T. J. Jesky's answer Since 2011 a ban has been placed in Illinois on owning chimps and monkeys. Monkey owners who purchased their pets before the law went into effect can keep their pets, but no new ones can be purchased legally.
The exception to this new law are monkeys used for therapy or helping disabled people..
T. J. Jesky's answer I am not sure how long it has been or if you gave her formal notice. From the time you give her notice, you are entitled to any additional fees for "storage" and care of the animal during that time, if she reclaims the dog.
If she does not reclaim the dog at the end of the redemption period, the dog is considered abandoned and the dog by default becomes your to do with as you please.
Howard Abrams' answer This is a complicated question, but if you did not own the dog or were dog sitting or letting the dog stay at your house, you are probably no responsible. If your sister lived with your dad then his insurance could cover it. Your sister is definitely responsible, but probably does not have any insurance if she was living with your dad. Either way your insurance company will defend you if they decide sue you, but I would not pay anything out of pocket yourself.
Mrs. Lucinda D. Bugden's answer You have to make a demand for your dog in writing. Write a letter, date it & keep a copy of it. I recommend to use a nice tone in the letter, asking to have the dog returned to you by a date certain. Then if they do not return the dog to you, you can file a small claims lawsuit. You will want to attach the dated letter where you demanded the return of your dog (in 24 hours or whatever was your time limit). You will have to bring proof to court that the dog is registered in your name & all or...
Peter N. Munsing's answer Contact a member of the Ill.Trial Lawyers Assn in your area--they give free consults. However, "bystander trauma" usually only occurs if it's a human relative that is under attack, not an animal. But get the free consult.
Josh Rohrscheib's answer Yes, you can sue. You should try to discuss it with your neighbor first to see if he will help with vet costs. I'm assuming your neighbor is more moron than monster and this was accidental. If you think his conduct was deliberate, there is a statute that allows for more serious damages for claims against those who have abused an animal, including recovery of attorneys' fees and punitive damages.
As I answer your question, my own dog is curled up at my feet. I certainly feel for you and...
Josh Rohrscheib's answer If you have homeowners insurance or renters insurance, advise them of the claim immediately. You shouldn't pay $5,000 without some kind of evidence. You can probably pay a lawyer for a few hours of time if you want to settle to review everything for you and draw up a settlement agreement and release of claims so you can make sure your neighbor doesn't continue to pursue you for more money in the future.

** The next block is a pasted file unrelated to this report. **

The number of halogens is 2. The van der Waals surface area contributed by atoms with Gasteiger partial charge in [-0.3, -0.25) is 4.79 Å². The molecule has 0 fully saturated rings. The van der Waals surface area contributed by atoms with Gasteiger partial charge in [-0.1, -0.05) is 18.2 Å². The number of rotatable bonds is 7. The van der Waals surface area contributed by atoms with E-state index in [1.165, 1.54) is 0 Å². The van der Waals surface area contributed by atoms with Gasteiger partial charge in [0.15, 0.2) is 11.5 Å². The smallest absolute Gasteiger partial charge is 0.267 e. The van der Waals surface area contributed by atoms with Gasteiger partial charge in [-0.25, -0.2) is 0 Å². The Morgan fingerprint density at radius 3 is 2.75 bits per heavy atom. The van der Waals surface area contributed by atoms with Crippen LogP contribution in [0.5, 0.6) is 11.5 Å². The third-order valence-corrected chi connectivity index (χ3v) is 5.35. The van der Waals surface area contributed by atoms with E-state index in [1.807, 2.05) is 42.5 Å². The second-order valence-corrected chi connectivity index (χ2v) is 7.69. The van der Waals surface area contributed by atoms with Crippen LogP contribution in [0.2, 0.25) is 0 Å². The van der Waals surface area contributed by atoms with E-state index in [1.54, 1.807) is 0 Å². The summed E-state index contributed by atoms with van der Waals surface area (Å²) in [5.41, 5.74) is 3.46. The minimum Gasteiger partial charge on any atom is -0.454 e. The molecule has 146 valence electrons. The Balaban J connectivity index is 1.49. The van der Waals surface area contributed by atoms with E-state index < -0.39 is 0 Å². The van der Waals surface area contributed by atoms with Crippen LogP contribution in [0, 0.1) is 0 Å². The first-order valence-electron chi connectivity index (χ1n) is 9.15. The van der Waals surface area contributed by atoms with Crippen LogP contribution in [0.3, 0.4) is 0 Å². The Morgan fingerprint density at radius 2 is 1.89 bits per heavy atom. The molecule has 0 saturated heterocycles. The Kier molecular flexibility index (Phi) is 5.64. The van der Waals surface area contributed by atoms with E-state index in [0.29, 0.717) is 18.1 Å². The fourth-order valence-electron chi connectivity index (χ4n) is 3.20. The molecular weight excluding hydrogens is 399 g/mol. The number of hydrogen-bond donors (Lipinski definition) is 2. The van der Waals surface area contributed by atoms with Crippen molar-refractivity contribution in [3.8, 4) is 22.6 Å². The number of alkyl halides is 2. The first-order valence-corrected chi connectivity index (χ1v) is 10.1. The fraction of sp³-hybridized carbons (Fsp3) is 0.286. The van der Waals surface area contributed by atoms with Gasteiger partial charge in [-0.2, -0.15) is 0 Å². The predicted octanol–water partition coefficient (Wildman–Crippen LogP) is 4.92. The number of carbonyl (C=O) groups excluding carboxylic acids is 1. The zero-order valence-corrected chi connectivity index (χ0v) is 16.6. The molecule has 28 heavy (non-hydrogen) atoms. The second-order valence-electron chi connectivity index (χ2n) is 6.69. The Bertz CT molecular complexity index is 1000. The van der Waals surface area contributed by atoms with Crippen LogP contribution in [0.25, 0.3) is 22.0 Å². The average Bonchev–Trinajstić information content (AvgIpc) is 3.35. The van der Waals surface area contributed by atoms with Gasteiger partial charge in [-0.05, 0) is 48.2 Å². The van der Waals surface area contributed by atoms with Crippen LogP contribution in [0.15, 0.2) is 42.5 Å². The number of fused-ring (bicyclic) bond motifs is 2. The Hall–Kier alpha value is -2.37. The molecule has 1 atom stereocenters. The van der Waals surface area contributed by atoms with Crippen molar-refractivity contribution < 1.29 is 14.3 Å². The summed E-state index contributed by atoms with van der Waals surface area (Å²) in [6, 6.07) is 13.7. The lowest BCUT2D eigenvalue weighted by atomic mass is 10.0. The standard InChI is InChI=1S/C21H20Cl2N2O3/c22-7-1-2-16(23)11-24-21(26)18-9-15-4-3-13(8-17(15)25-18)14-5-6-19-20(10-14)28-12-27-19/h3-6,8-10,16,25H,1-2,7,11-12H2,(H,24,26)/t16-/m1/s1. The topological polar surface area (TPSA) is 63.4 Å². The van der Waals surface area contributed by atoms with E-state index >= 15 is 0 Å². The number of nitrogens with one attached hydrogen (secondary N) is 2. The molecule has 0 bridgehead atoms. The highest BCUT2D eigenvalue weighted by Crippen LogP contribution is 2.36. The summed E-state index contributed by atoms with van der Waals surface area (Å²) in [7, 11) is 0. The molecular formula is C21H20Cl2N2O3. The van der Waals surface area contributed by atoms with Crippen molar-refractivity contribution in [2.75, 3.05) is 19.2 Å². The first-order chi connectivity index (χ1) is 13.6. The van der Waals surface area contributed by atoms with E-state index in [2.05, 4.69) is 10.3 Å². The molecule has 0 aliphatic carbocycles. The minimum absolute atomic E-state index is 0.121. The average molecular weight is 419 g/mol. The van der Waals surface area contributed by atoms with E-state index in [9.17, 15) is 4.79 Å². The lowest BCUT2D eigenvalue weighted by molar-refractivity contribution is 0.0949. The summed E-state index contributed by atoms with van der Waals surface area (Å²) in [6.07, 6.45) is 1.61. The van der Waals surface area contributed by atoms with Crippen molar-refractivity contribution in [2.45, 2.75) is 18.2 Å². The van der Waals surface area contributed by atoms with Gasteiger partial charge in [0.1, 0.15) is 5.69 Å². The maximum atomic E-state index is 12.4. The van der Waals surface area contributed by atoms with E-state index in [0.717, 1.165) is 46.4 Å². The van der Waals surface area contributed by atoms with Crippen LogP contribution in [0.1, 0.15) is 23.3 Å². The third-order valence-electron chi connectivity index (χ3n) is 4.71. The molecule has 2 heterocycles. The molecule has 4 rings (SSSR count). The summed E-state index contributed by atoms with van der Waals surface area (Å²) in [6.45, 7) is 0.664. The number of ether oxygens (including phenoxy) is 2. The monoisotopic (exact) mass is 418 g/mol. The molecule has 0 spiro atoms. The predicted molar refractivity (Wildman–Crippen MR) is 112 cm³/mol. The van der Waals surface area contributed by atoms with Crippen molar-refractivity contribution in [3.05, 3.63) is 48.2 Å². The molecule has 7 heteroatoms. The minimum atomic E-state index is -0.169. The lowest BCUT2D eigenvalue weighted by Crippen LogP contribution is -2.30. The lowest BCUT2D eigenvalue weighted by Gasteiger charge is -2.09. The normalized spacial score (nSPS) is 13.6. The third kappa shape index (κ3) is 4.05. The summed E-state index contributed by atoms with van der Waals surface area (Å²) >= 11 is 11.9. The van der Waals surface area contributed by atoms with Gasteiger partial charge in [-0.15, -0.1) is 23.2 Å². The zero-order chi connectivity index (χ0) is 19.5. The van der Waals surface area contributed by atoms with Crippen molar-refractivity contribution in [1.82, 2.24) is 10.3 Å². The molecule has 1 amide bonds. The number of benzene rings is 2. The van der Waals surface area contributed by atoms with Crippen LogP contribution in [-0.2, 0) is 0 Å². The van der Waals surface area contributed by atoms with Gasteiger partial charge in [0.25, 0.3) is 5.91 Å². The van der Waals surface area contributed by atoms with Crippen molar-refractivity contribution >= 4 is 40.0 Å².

Steve McCann's answer You will likely not be found liable if it is not your house, and it was not your dog. That said, if you were named in the lawsuit, you will have to defend the case so the plaintiff does not obtain a default judgment against you. I would recommend consulting with an Illinois attorney individually to discuss your options moving forward.
Steve McCann's answer The answer to your question depends on specific facts that are not provided here, such as the amount of the vet bills and the events leading up to the killing of the dog. I would recommend organizing everything that is relevant to this situation, and consulting with an attorney individually to ensure you protect your interests.
Vincent Anthony Incopero's answer Contact the police if you have not given your neighbor permission to enter your yard and remove your dog. A simple "please don't do this anymore" would be a good way to begin the discussion, but if that has already happened and your requests have been ignored, you may wish to contact the police to politely deliver the same message.
Justia Ask a Lawyer is a forum for consumers to get answers to basic legal questions. Any information sent through Justia Ask a Lawyer is not secure and is done so on a non-confidential basis only.
The use of this website to ask questions or receive answers does not create an attorney–client relationship between you and Justia, or between you and any attorney who receives your information or responds to your questions, nor is it intended to create such a relationship. Additionally, no responses on this forum constitute legal advice, which must be tailored to the specific circumstances of each case. You should not act upon information provided in Justia Ask a Lawyer without seeking professional counsel from an attorney admitted or authorized to practice in your jurisdiction. Justia assumes no responsibility to any person who relies on information contained on or received through this site and disclaims all liability in respect to such information.
Justia cannot guarantee that the information on this website (including any legal information provided by an attorney through this service) is accurate, complete, or up-to-date. While we intend to make every attempt to keep the information on this site current, the owners of and contributors to this site make no claims, promises or guarantees about the accuracy, completeness or adequacy of the information contained in or linked to from this site.